Covid: Trump ‘not a transmission threat to others’

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Media signatureDonald Trump took off his mask as he prepared to address his supporters on the lawn below

US President Donald Trump is no longer a Covid transmission risk for others, said the White House doctor.

Sean Conley’s memo is the first update on Mr. Trump’s health since Thursday.

There were concerns that he might still be contagious after his three days in hospital. However, the statement did not state whether Mr Trump had tested negative for Covid-19.

In the presidential election on November 3rd, he faces Democratic challenger Joe Biden in less than a month.

Polls suggest that Mr Biden is 10 points ahead of Mr Trump, and an ABC News / Ipsos poll found that only 35% of Americans agreed with the way the president has dealt with the coronavirus crisis.

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More than 214,000 Americans are known to have died from Covid-19.

What did Conley say?

The doctor’s memo said the president’s recent tests showed that “there is no longer any evidence of active replication of the virus” and that its viral load is “decreasing”.

In the memo, Dr. Conley, President Trump has received sensitive laboratory tests that determine how much virus is still in his system.

“Tonight I am pleased to report this in addition to the presidential meeting [Centers for Disease Control and Prevention] This morning’s Covid-PCR sample is a criterion for safely terminating the isolation and shows that it is no longer viewed as a risk of transmission to others under currently accepted standards, “he said.

Mr Trump first showed symptoms of the coronavirus 10 days ago and was admitted to Walter Reed Medical Center a day later, on October 2.

There he was treated with dexamethasone, a steroid drug that is normally only used in people who are seriously or seriously ill with the virus.

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Media signatureGlenn and Matt are Trump’s age but have very different stories of recovering from Covid than the president’s

Dr. Conley’s latest update comes after President Trump told a crowd at a White House event that he felt “great”. He also said he was no longer taking any medication for Covid-19.

Saturday’s event was officially a “peaceful protest” but looked like a Trump campaign rally, according to critics.

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Why were there concerns about Trump’s recent event?

The rally brought together several hundred people. Pictures from the event showed that many of them were packed tightly together.

The White House said attendees would have to undergo temperature checks and fill out questionnaires. Face masks were recommended, although not all complied.

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While most of the crowd wore masks, there seemed to be little social distancing

Senior Democratic Congressman Adam Schiff said it would be “morally bankrupt” if the president holds “another super-spreader rally” in the White House.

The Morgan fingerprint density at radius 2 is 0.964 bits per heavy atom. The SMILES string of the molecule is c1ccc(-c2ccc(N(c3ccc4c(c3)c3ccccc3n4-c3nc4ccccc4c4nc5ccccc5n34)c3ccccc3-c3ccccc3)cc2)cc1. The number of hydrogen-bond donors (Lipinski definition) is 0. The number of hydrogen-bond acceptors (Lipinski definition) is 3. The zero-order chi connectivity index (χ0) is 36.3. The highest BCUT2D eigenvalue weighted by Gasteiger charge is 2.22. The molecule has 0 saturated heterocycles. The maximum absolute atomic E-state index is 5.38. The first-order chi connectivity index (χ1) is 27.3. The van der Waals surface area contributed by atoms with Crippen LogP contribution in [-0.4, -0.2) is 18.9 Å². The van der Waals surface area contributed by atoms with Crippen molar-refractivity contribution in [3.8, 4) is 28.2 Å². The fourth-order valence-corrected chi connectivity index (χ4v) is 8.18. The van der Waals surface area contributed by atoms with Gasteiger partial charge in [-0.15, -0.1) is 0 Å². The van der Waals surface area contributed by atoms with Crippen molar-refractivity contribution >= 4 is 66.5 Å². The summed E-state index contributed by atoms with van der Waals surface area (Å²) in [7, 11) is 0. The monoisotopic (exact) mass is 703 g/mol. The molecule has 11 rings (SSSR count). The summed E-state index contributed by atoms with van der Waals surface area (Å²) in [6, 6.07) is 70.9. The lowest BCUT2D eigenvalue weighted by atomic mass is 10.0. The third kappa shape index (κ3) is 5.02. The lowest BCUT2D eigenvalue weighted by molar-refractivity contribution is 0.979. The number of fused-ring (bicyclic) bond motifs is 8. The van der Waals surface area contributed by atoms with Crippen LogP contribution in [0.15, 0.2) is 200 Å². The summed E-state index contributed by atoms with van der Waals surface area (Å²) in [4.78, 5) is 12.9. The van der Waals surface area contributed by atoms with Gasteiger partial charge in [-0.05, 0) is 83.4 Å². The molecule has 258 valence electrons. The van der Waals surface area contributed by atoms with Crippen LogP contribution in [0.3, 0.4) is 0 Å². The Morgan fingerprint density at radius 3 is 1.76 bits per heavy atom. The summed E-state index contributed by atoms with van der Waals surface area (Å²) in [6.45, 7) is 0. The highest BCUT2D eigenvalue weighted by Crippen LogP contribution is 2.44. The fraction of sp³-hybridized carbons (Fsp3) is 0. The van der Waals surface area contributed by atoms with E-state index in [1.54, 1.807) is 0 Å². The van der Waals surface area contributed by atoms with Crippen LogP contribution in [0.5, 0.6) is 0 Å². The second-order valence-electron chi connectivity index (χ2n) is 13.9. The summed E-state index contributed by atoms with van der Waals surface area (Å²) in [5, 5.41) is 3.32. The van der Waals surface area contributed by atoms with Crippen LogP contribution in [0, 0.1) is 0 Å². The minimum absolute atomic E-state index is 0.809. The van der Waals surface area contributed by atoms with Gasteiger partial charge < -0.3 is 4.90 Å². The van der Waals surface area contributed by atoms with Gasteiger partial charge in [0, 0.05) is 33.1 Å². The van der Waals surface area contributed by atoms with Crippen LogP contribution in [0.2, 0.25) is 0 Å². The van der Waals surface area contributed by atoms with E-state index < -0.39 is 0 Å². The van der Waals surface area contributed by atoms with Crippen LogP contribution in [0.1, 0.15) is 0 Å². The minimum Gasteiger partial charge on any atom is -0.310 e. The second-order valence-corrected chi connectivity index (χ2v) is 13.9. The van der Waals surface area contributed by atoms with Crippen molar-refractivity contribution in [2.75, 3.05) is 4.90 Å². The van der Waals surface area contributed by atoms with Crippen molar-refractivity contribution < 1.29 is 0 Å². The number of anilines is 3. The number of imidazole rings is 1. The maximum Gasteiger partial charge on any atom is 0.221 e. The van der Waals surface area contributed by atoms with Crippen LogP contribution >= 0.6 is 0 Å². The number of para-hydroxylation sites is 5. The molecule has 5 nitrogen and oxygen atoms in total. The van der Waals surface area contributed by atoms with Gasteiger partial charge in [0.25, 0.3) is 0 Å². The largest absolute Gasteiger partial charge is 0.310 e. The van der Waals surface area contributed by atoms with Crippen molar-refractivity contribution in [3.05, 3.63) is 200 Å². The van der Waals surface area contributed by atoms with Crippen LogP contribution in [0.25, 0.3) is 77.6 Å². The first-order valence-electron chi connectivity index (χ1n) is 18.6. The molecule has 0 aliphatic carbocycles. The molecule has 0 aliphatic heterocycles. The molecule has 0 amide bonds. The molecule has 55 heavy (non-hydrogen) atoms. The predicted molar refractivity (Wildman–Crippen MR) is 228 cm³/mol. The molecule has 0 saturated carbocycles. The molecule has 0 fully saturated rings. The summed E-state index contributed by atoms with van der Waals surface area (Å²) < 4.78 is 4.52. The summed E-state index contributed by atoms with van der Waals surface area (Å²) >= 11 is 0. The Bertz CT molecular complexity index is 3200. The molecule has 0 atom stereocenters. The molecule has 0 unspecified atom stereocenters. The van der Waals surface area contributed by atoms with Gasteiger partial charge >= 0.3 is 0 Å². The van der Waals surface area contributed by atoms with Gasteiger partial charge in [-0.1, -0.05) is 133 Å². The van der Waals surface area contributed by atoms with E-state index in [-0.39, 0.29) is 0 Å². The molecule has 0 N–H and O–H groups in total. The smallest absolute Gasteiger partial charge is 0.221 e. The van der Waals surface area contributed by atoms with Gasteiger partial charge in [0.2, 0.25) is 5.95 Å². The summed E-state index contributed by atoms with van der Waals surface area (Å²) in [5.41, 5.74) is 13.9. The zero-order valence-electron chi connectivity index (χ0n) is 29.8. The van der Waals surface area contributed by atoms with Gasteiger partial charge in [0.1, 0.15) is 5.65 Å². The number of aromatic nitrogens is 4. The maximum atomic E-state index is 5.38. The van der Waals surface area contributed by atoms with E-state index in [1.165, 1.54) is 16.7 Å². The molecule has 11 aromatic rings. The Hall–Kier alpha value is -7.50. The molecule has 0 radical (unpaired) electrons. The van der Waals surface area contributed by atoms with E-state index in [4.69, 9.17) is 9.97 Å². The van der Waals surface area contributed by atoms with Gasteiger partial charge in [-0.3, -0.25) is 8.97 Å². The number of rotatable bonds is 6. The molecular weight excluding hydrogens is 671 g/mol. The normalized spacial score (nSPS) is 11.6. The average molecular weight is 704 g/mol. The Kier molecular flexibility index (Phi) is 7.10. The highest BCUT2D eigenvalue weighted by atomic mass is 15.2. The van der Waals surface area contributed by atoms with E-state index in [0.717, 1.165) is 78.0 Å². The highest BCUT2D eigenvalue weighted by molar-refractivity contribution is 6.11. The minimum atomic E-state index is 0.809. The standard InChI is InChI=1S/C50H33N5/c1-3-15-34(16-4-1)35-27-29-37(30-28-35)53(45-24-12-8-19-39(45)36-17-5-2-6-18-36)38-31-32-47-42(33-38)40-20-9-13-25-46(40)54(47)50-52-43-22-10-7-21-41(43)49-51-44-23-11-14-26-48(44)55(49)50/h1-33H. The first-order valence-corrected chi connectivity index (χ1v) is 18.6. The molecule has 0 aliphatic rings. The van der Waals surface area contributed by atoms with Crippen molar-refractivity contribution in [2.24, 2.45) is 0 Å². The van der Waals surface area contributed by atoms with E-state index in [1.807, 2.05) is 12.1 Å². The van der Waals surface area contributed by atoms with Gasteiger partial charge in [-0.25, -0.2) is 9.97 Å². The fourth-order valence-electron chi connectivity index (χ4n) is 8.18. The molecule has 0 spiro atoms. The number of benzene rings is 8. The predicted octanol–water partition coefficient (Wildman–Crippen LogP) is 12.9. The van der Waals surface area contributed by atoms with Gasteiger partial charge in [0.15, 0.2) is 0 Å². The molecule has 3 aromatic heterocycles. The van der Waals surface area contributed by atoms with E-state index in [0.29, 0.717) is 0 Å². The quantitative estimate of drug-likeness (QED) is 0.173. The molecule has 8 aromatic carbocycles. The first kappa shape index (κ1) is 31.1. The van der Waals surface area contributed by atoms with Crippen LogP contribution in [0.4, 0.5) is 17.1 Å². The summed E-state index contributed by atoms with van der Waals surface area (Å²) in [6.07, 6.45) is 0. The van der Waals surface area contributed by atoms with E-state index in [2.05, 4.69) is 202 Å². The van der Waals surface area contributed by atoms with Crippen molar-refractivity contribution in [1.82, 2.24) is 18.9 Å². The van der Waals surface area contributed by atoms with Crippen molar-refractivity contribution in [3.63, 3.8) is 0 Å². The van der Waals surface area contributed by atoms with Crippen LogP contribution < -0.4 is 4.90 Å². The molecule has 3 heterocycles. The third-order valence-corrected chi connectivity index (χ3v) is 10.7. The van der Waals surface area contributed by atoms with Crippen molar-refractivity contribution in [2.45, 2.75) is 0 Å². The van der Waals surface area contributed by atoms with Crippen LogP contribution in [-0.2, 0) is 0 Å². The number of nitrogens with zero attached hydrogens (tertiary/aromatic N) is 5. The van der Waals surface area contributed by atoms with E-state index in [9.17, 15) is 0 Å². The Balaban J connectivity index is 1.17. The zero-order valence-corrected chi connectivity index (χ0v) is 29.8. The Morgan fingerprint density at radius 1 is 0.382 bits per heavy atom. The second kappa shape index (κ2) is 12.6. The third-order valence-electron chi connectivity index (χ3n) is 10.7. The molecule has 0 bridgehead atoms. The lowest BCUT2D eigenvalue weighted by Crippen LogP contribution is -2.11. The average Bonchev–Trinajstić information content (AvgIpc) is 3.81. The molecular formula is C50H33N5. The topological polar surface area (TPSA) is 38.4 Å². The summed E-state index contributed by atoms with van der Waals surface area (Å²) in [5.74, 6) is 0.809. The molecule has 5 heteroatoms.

At least 11 participants tested positive for coronavirus, including Mr Trump, following an earlier event in the White House Rose Garden on Sept. 26. Leading U.S. Infectious Disease Expert Dr. Anthony Fauci described it as a “super spreader event”.

The president’s campaign team also said it plans to attend a “major rally” in Florida – a battlefield state in the presidential election – followed by trips to Pennsylvania and Iowa on Monday.

What is Biden doing this weekend?

Mr Trump’s rival in next month’s election, Joe Biden, has fought in Pennsylvania, another major swing state, as well as Delaware. He said his “heart goes out” to all of those families who lost someone they loved to the coronavirus.

Mr Biden has also expressed disbelief over the president’s plans to hold rallies and criticized the Trump administration’s negligent attitude towards mask use as reckless.

“They should be socially distant and wear masks,” he said. “It’s the only responsible thing.”

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Mr. Biden fought in the Key Swing State of Pennsylvania

At a campaign rally with trade unions in Pennsylvania, Mr Biden vowed to create millions of well-paying jobs and finance the pandemic by making billionaires and corporations pay more taxes.

Make up for lost time

Analysis by Lebo Diseko, BBC News, Washington

The White House says this wasn’t a campaign event – but it looked and sounded remarkably similar.

Supporters were on the South Lawn shouting, “Four more years! Four more years!” when the president came out to speak.

Black and Latin American voters could play key roles in battlefield states like Michigan and Florida – both were won by tiny percentage points in 2016.

The President seemed much more alike than he had been in the past few days.

This was he who said “I’m back” and restarted a campaign that has effectively stalled since his Covid diagnosis on October 1st.

With the elections only a few weeks away, he wants to make up for the lost time.

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